13. The method as defined in claim 12, wherein a portion of the treated wastewater from a partitioned denitrification zone is recycled to a preceding partitioned denitrification zone.
14. The method as defined in claim 1, wherein said wastewater undergoes partial denitrification prior to entering said aerobic, sludge-activated treatment zone.
15. The method as defined in claim 1, wherein said recycled portion of the treated wastewater is aerated.
CROSS REFERENCE TO RELATED APPLICATION
This application is a continuation-in-part of U.S. patent application Ser. No. 07/686,424, filed Apr. 16, 1991, now abandoned; in turn a continuation of U.S. patent application Ser. No. 07/399,516, filed Aug. 28, 1989, and now abandoned.
1. Field of the Invention
The present invention relates to improvement in the treatment of municipal and/or industrial wastewater by an activated biomass process designed for effective removal of phosphates, nitrogen and BOD/COD from a wastewater stream.
2. Prior Art
Several processes were disclosed in the past regarding removal of phosphate and nitrogen from wastewater. One group of such processes is based on a denitrification stage before the main aeration stage. In order to achieve denitrification, anoxic conditions must be maintained in this stage. One form of such a system is that described by Barnard, J. L. "Water and Waste Engineering" (1974) 33, and subject of South African Patent No. 7205371. In this so-called Bardenpho process, four completely mixed activated sludge basins are operated in series followed by a clarifier in which sludge is returned to the first basin. The first and third basins are operated under anoxic conditions in order to achieve denitrification. These basins receive mixed liquor containing nitrates and nitrites from the second and fourth basins in the series which are aerated. The oxygen content of the return sludge needs to be as low as possible in order to facilitate denitrification in the first zone of the process. Thus, the return sludge characteristics prevent any nitrification in the first stage of the treatment process.
A very similar process was presented by Baenens in U.S. Pat. No. 4,183,810. The proposed zone sequence is denitrification, nitrification, denitrification and final sedimentation. Two feedback streams are admitted to the initial denitrification zone. Regarding the characteristics of the feedback streams, the same applies as with the Bardenpho process.
A process that also features denitrification prior to nitrification is described by Klapwijk in U.S. Pat. No. 4,183,809. The application of this process is advantageous to other prior art only if the ratio between the organic loading (measured in mg/l COD according to the dichromate method) and the total amount of nitrogen (mg/l) is approx. between 3 and 7 (See col. 2, line 45). Due to the design of the denitrification zone prior to nitrification, this process is only capable of removing about 80% of the influent nitrogen concentration (See col. 5, line 5-24). Furthermore, this process can not be used for phosphorus removal.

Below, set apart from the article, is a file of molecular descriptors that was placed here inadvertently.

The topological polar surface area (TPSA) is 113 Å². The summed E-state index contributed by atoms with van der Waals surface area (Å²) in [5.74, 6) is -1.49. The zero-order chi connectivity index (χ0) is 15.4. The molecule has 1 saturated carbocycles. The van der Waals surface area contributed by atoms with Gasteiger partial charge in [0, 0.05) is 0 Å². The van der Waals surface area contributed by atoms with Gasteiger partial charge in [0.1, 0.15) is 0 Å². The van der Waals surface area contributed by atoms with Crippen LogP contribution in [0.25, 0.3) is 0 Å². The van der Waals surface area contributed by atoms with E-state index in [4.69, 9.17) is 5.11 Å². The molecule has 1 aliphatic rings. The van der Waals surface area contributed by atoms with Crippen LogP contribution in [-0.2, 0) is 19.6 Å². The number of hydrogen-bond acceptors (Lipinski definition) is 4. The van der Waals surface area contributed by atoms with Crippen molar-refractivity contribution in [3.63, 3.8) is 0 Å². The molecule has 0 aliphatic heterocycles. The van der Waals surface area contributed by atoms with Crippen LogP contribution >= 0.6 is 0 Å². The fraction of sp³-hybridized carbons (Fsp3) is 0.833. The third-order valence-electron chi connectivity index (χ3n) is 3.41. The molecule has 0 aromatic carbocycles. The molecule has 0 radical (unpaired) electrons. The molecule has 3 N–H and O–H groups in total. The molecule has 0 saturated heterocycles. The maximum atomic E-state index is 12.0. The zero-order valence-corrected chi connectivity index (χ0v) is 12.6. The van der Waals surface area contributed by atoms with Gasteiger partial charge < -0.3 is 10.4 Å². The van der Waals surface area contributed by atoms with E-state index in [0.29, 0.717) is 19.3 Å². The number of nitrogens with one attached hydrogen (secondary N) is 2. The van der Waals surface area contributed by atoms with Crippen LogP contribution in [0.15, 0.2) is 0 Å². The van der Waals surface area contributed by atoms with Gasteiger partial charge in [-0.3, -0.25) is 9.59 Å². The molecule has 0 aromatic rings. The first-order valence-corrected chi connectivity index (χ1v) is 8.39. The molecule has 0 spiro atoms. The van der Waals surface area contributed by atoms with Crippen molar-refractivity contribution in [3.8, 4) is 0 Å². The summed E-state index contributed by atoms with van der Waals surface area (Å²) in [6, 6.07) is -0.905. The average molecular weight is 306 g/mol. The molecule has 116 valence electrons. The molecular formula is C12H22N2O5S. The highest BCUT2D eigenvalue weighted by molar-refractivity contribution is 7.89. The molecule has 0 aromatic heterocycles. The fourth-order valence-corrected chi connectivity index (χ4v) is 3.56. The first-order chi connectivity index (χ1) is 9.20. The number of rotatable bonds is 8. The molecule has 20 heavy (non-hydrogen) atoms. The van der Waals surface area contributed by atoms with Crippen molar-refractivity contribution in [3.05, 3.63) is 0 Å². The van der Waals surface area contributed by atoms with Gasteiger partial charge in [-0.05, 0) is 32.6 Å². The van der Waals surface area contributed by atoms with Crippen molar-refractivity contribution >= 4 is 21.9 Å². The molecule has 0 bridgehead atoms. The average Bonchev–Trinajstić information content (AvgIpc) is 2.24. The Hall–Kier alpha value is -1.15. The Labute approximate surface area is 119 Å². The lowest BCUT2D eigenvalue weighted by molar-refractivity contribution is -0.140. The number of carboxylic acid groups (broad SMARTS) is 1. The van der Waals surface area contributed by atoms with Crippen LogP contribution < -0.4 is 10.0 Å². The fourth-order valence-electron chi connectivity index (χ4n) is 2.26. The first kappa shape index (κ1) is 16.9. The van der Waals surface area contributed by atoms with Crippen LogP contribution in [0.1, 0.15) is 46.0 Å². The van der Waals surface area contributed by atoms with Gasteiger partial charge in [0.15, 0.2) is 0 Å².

Another type of process is characterized by a anaerobic/aerobic treatment zone sequence as the main biological treatment train. Such a zone sequence, possibly with an interposed anoxic zone, facilitates phosphate removal in the main flow of the process. The purpose of the anaerobic zone is to set the bacteria under stress and cause phosphate release into the wastewater. This treatment commonly results in higher phosphate uptake in the later aerobic stage and therefore brings about phosphate removal from the wastewater treatment system. An example of such a process is the A/O process as described in U.S. Pat. No. 4,056,465 and in U.S. Pat.No. 4,522,722. A similar process, in a two-stage design, is the AB process as presented by Boehnke et al in U.S. Pat. No. 4,487,697 and U.S. Pat. No. 4,568,462. This process utilizes an initial high-loaded treatment stage followed by a second low-loaded treatment stage. The first stage is a high-loaded adsorption stage with an oxygen content close to zero. The high-loaded operation is necessary for buffering of shock loads of pollutants. A second purpose of the first stage is to crack substances in the wastewater which are difficult to decompose. Activated sludge from an intermediate clarifier is returned to the inlet of the first stage. No sludge recycling is allowed from the second stage to the inlet of the first stage. This stage does not operate strictly as a denitrification or nitrification zone. However, the stage operates facultatively anaerobic. The second stage is a low-loaded aeration stage that serves for nitrification. A clarifier after the second stage functions as a denitrification stage.